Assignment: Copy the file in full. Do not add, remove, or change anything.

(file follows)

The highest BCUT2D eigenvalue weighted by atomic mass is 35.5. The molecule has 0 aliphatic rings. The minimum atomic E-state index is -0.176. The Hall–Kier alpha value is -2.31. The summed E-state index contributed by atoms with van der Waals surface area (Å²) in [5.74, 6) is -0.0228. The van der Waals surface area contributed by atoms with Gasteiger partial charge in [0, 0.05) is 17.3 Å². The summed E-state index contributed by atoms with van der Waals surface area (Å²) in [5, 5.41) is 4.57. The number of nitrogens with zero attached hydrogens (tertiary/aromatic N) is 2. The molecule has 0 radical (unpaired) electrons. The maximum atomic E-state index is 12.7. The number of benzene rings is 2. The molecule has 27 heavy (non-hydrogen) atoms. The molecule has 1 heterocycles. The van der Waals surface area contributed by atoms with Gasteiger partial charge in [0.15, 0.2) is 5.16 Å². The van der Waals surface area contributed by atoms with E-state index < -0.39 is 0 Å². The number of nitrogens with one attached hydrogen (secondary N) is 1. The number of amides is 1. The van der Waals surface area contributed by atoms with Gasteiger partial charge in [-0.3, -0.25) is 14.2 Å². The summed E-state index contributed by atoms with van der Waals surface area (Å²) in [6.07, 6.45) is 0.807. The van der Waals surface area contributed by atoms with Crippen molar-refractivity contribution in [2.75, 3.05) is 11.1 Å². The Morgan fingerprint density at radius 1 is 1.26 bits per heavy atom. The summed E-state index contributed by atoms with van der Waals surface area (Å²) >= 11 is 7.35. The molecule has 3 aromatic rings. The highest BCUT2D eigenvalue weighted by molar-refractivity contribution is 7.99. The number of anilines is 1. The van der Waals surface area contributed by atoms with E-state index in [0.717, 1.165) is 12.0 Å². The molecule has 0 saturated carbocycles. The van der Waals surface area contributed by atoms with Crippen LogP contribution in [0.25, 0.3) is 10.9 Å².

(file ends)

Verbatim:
The highest BCUT2D eigenvalue weighted by atomic mass is 35.5. The molecule has 0 aliphatic rings. The minimum atomic E-state index is -0.176. The Hall–Kier alpha value is -2.31. The summed E-state index contributed by atoms with van der Waals surface area (Å²) in [5.74, 6) is -0.0228. The van der Waals surface area contributed by atoms with Gasteiger partial charge in [0, 0.05) is 17.3 Å². The summed E-state index contributed by atoms with van der Waals surface area (Å²) in [5, 5.41) is 4.57. The number of nitrogens with zero attached hydrogens (tertiary/aromatic N) is 2. The molecule has 0 radical (unpaired) electrons. The maximum atomic E-state index is 12.7. The number of benzene rings is 2. The molecule has 27 heavy (non-hydrogen) atoms. The molecule has 1 heterocycles. The van der Waals surface area contributed by atoms with Gasteiger partial charge in [0.15, 0.2) is 5.16 Å². The van der Waals surface area contributed by atoms with E-state index < -0.39 is 0 Å². The number of nitrogens with one attached hydrogen (secondary N) is 1. The number of amides is 1. The van der Waals surface area contributed by atoms with Gasteiger partial charge in [-0.3, -0.25) is 14.2 Å². The summed E-state index contributed by atoms with van der Waals surface area (Å²) in [6.07, 6.45) is 0.807. The van der Waals surface area contributed by atoms with Crippen molar-refractivity contribution in [2.75, 3.05) is 11.1 Å². The Morgan fingerprint density at radius 1 is 1.26 bits per heavy atom. The summed E-state index contributed by atoms with van der Waals surface area (Å²) >= 11 is 7.35. The molecule has 3 aromatic rings. The highest BCUT2D eigenvalue weighted by molar-refractivity contribution is 7.99. The number of anilines is 1. The van der Waals surface area contributed by atoms with E-state index in [0.717, 1.165) is 12.0 Å². The molecule has 0 saturated carbocycles. The van der Waals surface area contributed by atoms with Crippen LogP contribution in [0.25, 0.3) is 10.9 Å².